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For more than a century, orthopedic surgeons and investigators at Children’s Hospital Boston have played a vital role in the field of musculoskeletal research—with breakthrough treatments and major advances for conditions such as developmental hip dysplasia, scoliosis, polio, tuberculosis and traumas to the hand and upper extremities.
Our pioneering research helps answer the most pressing questions in pediatric orthopedics today—to provide children with the most innovative care available.
In Boston Children’s Orthopedic Center and Child and Young Adult Hip Preservation Program, we take great pride in our basic science and clinical research leaders, who are recognized throughout the world for their achievements. Our orthopedic research team includes:
• full-time basic scientists
• more than 20 clinical investigators
• a team of research coordinators and statisticians
Under the direction of Travis Matheney, MD, Boston Children’s database of orthopedic ER trauma cases—implemented in July, 2010—has begun outcomes research, in which we track/compile orthopedic trauma data, such as:
• type and location of a fracture
• outcome (quality improvement)
• whether the injury required admission to the hospital
• how was the injury initially treated
The information gathered from this ongoing tracking study will further influence how specialists in Boston Children’s Orthopedic Trauma Program care for children by providing accurate, comprehensive tracking and outcomes data.
Some developmental hip conditions can lead to premature arthritis in young adults, with resulting pain and disability. Our research focuses on understanding the pathomechanics (mechanical forces that adversely change the body's structure and function) of these conditions. With better understanding, we can improve existing therapies and develop new therapies for these conditions.
Current and recent studies include the following:
For example, a very common hip condition called femoral acetabular impingement (FAI) is a research topic that Boston Children’s is working on extensively. FAI is a frequent cause of osteoarthritis of the hip. FAI is a jamming that occurs in some hips, resulting in damage to the cartilage.
The most common cause of FAI is a “bump” on the neck of the femur that remains as a result of SCFE. The impingement can be small (causing minor damage) or larger, resulting in arthritis. In a long-term study, our researchers are investigating the effectiveness of removing the bump at the time of surgery.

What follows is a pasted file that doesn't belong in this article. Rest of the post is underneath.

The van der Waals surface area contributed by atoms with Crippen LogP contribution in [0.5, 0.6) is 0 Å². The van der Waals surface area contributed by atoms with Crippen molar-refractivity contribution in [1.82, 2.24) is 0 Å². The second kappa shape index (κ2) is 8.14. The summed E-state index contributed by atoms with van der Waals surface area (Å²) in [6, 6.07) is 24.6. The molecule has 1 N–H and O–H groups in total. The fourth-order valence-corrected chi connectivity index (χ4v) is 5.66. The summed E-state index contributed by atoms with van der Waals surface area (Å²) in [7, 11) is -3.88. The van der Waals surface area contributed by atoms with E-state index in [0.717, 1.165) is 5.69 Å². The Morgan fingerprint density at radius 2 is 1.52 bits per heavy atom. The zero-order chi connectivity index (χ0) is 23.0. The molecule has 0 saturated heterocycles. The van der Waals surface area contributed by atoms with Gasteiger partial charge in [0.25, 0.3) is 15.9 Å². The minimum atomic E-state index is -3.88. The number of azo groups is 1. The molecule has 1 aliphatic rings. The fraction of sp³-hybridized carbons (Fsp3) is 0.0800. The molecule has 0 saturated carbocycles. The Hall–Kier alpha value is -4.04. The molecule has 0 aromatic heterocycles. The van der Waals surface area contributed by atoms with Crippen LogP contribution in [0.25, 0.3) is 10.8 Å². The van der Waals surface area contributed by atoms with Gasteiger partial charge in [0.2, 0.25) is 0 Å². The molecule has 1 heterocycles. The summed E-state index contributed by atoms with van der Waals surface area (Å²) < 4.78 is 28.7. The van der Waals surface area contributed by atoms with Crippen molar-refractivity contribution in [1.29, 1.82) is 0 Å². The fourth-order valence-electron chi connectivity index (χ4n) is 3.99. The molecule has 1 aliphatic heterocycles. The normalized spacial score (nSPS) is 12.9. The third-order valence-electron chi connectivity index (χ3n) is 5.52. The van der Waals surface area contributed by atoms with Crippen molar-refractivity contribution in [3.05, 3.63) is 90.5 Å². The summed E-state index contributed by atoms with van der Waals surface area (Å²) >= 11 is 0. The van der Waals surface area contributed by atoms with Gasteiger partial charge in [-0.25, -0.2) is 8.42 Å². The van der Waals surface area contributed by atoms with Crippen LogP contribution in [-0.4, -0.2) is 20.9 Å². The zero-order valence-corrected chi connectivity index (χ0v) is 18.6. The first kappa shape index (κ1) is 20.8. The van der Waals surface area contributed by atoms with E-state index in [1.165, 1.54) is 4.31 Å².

Since 1991, Children's has performed more than 1,400 Bernese periacetabular osteotomies to correct hip dysplasia in teens and adults, whose hip sockets have finished growing. This large volume makes Boston Children’s the most experienced center in the United States for this procedure—and the second-most experienced in the world.
Boston Children’s is a founding member of the Academic Network of Conservational Hip Outcomes Research (ANCHOR), a collaboration of researchers dedicated to following patients with developmental hip disease. The group now comprises 10 centers in the United States and one in Europe, and enrolls more than 500 patients each year in various studies.
Children’s Orthopedic Clinical Effectiveness Research Center (CERC) helps coordinate research and clinical trials to improve the quality of life for children with musculoskeletal disorders. This collaborative clinical research program is unique in the nation and plays an instrumental role in establishing—for the first time—evidence-based standards of care for pediatric orthopedic patients throughout the world.
Major areas of focus for the CERC include:
• brachial plexus birth palsy
• hip disorders
• spinal disorders
• upper extremity disorders
Ongoing laboratory studies include:
• Basic science studies
• Biomechanical/instrumentation studies
Working in Boston Children’s labs are some of the leading musculoskeletal researchers in the nation. Our labs include:
• Orthopedic basic science research
• Center for the study of genetic skeletal disorders
• Sports Medicine research laboratory
• Matthew Harris laboratory
We are grateful to have been ranked #1 on U.S. News & World Report's list of the best children's hospitals in the nation for the third year in a row, an honor we could not have achieved without the patients and families who inspire us to do our very best for them. Thanks to you, Boston Children's is a place where we can write the greatest children's stories ever told.”